Quick Sort

Quick Sort

It is also called partition exchange sort because it works by partitioning the array to be sorted.

Basic Idea:

  1. Let x be an array and n be the number of elements in the array.
  2. Let us choose an element (called pivot) a from a specific position within the array (for example, a can be chosen as the first element so that a=x[o]).
  3. Now suppose that the elements of array x are partitioned in such a way that a is placed into position j of the array and the following conditions hold:
  • Each of the elements in positions j through j-1 is less than or equal to a.
  • Each of the elements in positions j+1 through n-1 is greater than or equal to a.
  1. If these two conditions hold for a particular a and j, a is the jth smallest element of array x, so that remains in position j when the array is completely sorted.
  2. lf the same process is repeated for sub-arrays x[o] through x[j-1] and x[j+1] through x[n-1] and any sub arrays created by the process in successive iterations, the final result is a sorted file.
  3. This is the divide-and-conquer approach used in quick sort.
  4. This procedure is called divide-and-conquer because the problem is first divided into two or more instances of the same problem of smaller size and then the problem is conquered by using the solutions of the smaller problems to find a solution of the original problem.

Working of Quick Sort

  1. Let a=x[lb] be the pivot element whose exact final position is required.
  2. There are two pointers, up and down, that are initialized to the upper and lower bounds of the sub-array, respectively.
  3. At any point during execution, each element in a position above up is greater than or equal to a, and each element in a position below down is less than or equal to a.
  4. The two pointers up and down are moved towards each other in the following fashion:

  • Step 1: Repeatedly increase the pointer down by one position while x[down]<=a.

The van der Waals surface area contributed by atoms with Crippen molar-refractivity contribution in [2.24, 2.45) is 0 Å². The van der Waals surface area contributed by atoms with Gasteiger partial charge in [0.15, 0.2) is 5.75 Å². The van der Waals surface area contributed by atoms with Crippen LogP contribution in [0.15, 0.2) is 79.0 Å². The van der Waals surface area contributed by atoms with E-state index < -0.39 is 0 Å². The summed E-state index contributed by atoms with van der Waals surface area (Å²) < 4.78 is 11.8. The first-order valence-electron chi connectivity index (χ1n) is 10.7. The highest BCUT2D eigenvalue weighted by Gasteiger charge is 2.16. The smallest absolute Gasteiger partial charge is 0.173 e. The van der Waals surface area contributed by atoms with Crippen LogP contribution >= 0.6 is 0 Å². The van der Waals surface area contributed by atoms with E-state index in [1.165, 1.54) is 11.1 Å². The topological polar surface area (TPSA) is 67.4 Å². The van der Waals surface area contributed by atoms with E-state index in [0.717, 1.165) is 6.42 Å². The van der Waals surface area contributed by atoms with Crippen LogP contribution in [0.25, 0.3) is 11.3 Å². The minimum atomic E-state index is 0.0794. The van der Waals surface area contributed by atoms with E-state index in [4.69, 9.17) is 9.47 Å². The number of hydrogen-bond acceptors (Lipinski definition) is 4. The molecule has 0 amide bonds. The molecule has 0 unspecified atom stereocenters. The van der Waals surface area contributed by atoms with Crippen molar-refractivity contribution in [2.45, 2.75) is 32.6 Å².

• Step 2: Repeatedly decrease the pointer up by one position while x up >a.
  • Step 3: If down

This process is repeated until the condition in step 3 fails (down>=up), at which point x[ up] is interchanged with x[lb] (which equals pivot element a), whose final position was required, and the process is repeated again recursively For the two sub-arrays on the left and right of the pivot element a.

Efficiency of Quick Sort

  1. Let us assume that the file size n is a power of 2, say n=2m. Thus m=log2n.
  2. Let us also assume that the proper position of the pivot always turns out to be the exact middle of the sub array.
  3. In that case there are approximately n comparisons on the first pass, after which the file is split into two sub files each of size n/2, approximately. For each of these two files there are approximately n/2 comparisons and a total of four files each of size n/4
  4. are formed. Each of these files requires n/4 comparisons yielding a total of n/8 sub files. After halving the sub files m times, there are n files of size 1.
  5. Thus the total number of comparisons for the entire sort is approximately
  6.  n + 2.*(n/2.) + 4*(n/4) + 8*(n/8) +... + n*(n/n)  = n+ n + n + n +...+n (m terms) comparisons.
  7. There are m terms because the file is subdivided m times.
  8. Thus the total number of comparisons is O(n*m) or O(n log n)
  9. Thus the efficiency of quick sort is O(n log n), which is better than bubble or selection or insertion sort.

C Program For Quick Sort


void quicksort(int number[25],int first,int last)


   int i, j, pivot, temp;


























int main()


    int i, count, number[25];

    printf("How many elements are u going to enter?: ");


    printf("Enter %d elements: ", count);




    printf("Order of Sorted elements: ");


        printf(" %d",number[i]);

    return 0;


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Bubble Sort

Insertion Sort

Merge Sort

Selection Sort

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